Sustainability: [W]hile quantification, engineering and measurable dimension of environmental sustainability is part of architecture, it is not architecture and not all that architecture needs to do in response to this environment challenge. Any building that damages and undermines our symbiosis with the natural world is not architecture. Building, development and construction perhaps, but not architecture.
Nature and Architecture: Architecture is in many ways a natural extension of the landscape, a human adjustment and reconfiguration of the topography. Architecture is made by us, but also made by nature. Architecture and nature are inseparable. ... The more we built with awareness of nature, the climate, the ground and the spirit of a place, the more sustainable our settlement and the more at peace we were in a sense of interconnection and belonging.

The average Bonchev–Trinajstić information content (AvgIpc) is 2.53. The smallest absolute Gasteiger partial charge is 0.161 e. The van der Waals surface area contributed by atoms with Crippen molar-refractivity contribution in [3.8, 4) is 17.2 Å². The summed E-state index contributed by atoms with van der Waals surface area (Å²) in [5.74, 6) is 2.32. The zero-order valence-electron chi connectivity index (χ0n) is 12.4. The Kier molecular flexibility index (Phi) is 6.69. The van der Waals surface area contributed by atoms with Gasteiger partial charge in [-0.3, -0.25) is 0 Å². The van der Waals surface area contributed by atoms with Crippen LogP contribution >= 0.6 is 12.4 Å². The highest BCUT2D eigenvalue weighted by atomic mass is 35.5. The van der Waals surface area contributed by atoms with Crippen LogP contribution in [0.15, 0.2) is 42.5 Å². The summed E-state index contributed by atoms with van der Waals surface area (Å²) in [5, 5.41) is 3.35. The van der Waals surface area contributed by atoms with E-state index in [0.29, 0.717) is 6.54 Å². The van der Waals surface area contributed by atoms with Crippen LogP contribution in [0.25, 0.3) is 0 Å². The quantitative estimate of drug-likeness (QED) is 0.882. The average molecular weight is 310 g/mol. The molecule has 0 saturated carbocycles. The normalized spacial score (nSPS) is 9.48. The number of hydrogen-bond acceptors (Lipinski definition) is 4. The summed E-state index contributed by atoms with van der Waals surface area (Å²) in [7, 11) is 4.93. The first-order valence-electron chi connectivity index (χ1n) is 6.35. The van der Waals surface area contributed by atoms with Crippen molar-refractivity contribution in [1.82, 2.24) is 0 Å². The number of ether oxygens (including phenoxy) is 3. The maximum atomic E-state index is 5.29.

Architectural Theory: Architectural theory is a world away from practice. The critical insights of theory will offer little assistance to the architect drowning in the pressures and pragmatics of professional practice. In fact, theory is in many ways an impediment to practice.
Building Information: Building processes themselves have actually changed relatively little, they are not significantly quicker, but the speed and volume of information surrounding the production have increased exponentially. Projects are now developed within a sea of information, more and more information is required to build a building and despite the apparent speed with which it travels, the sheer volume seems to more than consume any time saved.